CHAMPAIGN, Ill. — The Soviet Union had its Gulag. It also had its seaside resorts.
Sochi benefits from a mild climate. Its rock beaches give vacationers a place to take in the sun. In earlier days, sunbathing was considered a medical procedure and was supervised by medical personnel. | Photo by Diane Koenker
The same government that threw its citizens into labor camps also gave them vacations and places to spend them, some of them lavish, University of Illinois history professor and chair Diane Koenker says in a new book.
The most lavish of them all was Sochi, the Black Sea coast city hosting the 2014 Winter Olympics, and it was a focus of research for “Club Red: Vacation Travel and the Soviet Dream,” published in May by Cornell University Press.
Koenker’s history of Soviet vacationing and tourism does not dismiss the darker aspects of the country’s history, but it does supply a side largely unexplored. It shows a regime that envisioned vacation as part of “the good life” under communism, and a regime attempting to respond to consumer demand, even if slowly, and falling far short.
It also shows a different aspect of the state’s relationship with its citizens, which may have contributed to citizen loyalty and the resilience of the regime, Koenker said.
Perhaps most surprising, and a paradox at the heart of the book, is how an authoritarian and collectivist state used vacation and tourism to celebrate the individual.
“The regime encouraged people to travel, and by traveling, to develop independence and self-reliance and kind of an autonomous personhood,” Koenker said. “We think of the regime as being controlling and wanting to limit everybody’s possibilities. In fact the whole purpose of the promotion of tourism was to expand people’s possibilities and allow them to be citizens on their own.”
One example of this can be found in the years after Joseph Stalin’s rule, when many traveled outside the Soviet Union – mostly to communist Eastern Europe, but also to the West, Koenker said. In fact, from the mid-1950s to the mid-1980s, more people traveled abroad than traveled on official tours inside the country, she said.
By the 1970s and ’80s, maybe half the population was engaging in tourism, by that time mostly through unofficial means, on their own, she said.
The focus on vacations began early, Koenker said. Only five years after the 1917 revolution, the country was the first to stipulate in its labor code that every worker should have two weeks of annual vacation.
For the communists, however, vacation was first about purpose, not pleasure, Koenker said. It was there to aid workers in recovering from the toils of labor, and the emphasis was on rest and medically supervised treatments. (Sunbathing, for instance, was considered a medical procedure, and was monitored by medical personnel.)
Tourism was considered a separate category, often involving camping and strenuous outdoor activities.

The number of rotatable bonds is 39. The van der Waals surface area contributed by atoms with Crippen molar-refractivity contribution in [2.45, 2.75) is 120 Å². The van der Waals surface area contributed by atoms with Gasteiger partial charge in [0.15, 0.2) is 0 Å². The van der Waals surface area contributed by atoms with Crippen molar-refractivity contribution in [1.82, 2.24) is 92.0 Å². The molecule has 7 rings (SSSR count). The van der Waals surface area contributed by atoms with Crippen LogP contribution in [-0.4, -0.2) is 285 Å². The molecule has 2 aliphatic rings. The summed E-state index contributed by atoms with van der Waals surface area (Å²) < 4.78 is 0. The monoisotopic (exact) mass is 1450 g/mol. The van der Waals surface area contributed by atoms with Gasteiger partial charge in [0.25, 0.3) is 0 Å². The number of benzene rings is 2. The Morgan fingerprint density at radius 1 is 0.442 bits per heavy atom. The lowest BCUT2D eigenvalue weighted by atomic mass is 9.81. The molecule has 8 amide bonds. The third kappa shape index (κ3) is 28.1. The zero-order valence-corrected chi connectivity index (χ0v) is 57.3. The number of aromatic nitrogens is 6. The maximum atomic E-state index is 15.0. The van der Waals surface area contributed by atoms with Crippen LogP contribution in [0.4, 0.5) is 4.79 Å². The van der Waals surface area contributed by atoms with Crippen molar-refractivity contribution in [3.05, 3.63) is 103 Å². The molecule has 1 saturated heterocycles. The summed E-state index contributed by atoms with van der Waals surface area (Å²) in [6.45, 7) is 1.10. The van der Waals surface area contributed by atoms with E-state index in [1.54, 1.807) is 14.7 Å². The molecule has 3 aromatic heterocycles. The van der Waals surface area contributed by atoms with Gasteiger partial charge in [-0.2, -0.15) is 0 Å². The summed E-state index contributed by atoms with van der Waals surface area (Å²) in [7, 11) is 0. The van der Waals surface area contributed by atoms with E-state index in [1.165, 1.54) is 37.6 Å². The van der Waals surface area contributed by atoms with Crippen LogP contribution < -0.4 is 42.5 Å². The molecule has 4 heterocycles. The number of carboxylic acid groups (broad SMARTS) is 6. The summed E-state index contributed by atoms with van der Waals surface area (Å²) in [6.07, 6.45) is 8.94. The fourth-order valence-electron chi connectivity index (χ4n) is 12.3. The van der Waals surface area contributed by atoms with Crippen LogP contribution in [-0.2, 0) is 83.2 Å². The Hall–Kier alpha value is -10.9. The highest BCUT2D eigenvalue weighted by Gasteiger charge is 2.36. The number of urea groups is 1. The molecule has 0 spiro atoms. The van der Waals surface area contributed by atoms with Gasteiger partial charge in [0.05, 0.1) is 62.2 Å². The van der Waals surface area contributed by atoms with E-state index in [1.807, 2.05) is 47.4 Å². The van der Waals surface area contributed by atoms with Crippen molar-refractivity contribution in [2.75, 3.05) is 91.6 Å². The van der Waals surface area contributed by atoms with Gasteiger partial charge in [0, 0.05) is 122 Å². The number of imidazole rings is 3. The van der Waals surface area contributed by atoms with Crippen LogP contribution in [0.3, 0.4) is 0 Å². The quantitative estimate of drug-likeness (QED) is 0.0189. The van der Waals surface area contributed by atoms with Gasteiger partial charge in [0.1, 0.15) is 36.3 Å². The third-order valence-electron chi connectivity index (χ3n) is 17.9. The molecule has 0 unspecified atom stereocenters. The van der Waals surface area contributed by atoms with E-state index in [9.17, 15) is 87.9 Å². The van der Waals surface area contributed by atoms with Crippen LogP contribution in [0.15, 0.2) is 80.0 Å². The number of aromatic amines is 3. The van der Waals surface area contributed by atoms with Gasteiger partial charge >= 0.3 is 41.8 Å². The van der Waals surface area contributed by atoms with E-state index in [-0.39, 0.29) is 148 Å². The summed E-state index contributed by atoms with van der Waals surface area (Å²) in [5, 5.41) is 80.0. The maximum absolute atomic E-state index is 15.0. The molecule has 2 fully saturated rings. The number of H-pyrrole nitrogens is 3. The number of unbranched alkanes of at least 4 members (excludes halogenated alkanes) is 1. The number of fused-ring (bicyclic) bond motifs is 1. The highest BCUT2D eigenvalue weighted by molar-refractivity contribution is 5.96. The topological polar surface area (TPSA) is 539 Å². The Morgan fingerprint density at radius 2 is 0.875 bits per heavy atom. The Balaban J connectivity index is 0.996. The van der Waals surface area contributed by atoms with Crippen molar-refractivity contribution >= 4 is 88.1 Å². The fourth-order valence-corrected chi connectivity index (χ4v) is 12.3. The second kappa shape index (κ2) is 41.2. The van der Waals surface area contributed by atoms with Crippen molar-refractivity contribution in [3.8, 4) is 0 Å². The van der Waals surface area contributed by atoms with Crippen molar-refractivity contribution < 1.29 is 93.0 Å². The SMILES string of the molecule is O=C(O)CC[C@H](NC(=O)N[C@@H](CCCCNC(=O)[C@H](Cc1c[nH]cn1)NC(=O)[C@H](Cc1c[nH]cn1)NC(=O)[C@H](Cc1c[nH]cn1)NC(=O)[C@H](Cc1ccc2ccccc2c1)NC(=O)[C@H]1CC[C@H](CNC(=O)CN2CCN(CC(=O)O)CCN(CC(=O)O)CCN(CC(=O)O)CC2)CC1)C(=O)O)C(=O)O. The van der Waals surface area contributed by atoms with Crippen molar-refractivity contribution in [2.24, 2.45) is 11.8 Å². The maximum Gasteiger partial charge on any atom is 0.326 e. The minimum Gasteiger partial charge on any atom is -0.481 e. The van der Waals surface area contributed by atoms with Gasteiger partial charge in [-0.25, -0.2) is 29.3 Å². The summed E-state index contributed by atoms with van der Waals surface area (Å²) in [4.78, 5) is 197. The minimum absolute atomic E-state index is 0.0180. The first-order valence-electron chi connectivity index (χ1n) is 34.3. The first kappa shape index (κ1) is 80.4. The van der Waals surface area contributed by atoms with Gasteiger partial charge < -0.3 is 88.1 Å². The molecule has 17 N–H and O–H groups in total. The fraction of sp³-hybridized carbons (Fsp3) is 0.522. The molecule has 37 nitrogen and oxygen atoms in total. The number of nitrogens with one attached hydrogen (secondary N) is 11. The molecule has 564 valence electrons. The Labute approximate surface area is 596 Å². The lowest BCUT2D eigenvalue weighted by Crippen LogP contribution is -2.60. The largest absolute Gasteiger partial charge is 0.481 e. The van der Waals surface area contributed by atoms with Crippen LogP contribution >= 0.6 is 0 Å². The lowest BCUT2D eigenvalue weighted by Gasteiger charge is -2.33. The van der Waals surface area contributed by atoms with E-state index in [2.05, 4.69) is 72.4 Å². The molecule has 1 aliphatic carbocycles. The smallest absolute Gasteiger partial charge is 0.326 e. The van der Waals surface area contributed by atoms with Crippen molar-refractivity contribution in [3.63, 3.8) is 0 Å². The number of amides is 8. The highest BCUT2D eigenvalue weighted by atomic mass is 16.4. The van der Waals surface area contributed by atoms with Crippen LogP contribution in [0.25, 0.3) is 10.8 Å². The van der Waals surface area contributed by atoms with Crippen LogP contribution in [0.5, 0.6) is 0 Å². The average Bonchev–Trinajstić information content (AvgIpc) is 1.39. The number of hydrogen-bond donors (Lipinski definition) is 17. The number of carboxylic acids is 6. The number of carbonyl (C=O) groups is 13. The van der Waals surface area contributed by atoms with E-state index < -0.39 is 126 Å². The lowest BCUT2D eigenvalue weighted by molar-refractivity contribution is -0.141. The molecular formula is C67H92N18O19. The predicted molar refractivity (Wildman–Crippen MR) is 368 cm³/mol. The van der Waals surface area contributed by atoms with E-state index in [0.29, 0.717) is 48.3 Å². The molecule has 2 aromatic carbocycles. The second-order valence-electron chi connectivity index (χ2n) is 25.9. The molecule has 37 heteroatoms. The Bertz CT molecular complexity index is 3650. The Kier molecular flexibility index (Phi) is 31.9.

Priority for scarce spaces in spa and rest facilities was placed on workers with the hardest jobs in the most vital industries. (Agricultural workers were almost completely left out of the system.)
The expenses were covered through vouchers, but workers officially could not choose the time or place, Koenker said. They also went alone, without spouses or families. Vacations were not designed to be family-friendly, though that would change in later years, very slowly, in response to public demand.
One result was a kind of hookup culture at vacation spots, stories of which Koenker gleaned from memoirs and other sources, despite the fact that sex was a famously taboo subject for Russians.
“The vacation was kind of this space of freedom to engage in things that one didn’t usually,” she said. Playing off the Las Vegas ad, she writes that “what happened in Sochi stayed in Sochi.”
Despite stated policy favoring production workers, the more-privileged and connected soon found ways to manipulate the system, Koenker said. “Somehow, starting in the ’30s and onward, officials and intellectuals always got the summer vouchers and workers always got the winter vouchers,” she said.
The well-connected also tended to get Sochi, the most-favored of the favored southern resorts along the Black Sea, Koenker said. It had mineral springs, a mild climate, a coastline and beaches, and a dramatic backdrop of the Caucasus mountains. And starting in the 1930s, under Stalin’s influence, it got special attention and resources.
By the 1960s it was home to a network of sanatoriums and rest homes serving the elite of Soviet society, and had retreats for artists and intellectuals, Koenker said. Its night life featured music, theater, film and a circus. Sports celebrities and cosmonauts trained and recovered there. And its lush settings made it ideal for many feature films.
“It became a kind of magical place, a kind of Shangri-La, depicted as the dream place,” Koenker said. “There’s even a saying today: ‘If only once in your life, everybody should go to Sochi.’ ” (See several photos of current-day Sochi here.)
This festive picture darkens when you realize that the same elite who took advantage of places such as Sochi were often the most vulnerable to arrest in political purges under Stalin, Koenker said. “What’s fascinating is the kind of parallel existence of this pleasurable vacation culture with the Gulag,” she said.
“It seems to me a contradiction that you can have both, but I think this is part of the history of the Soviet Union,” Koenker said. “It was not just the Gulag and it was not just coercion and suppression of free thought. There was this other side.”
Koenker is pronounced “conquer”; Sochi is pronounced SO-chee.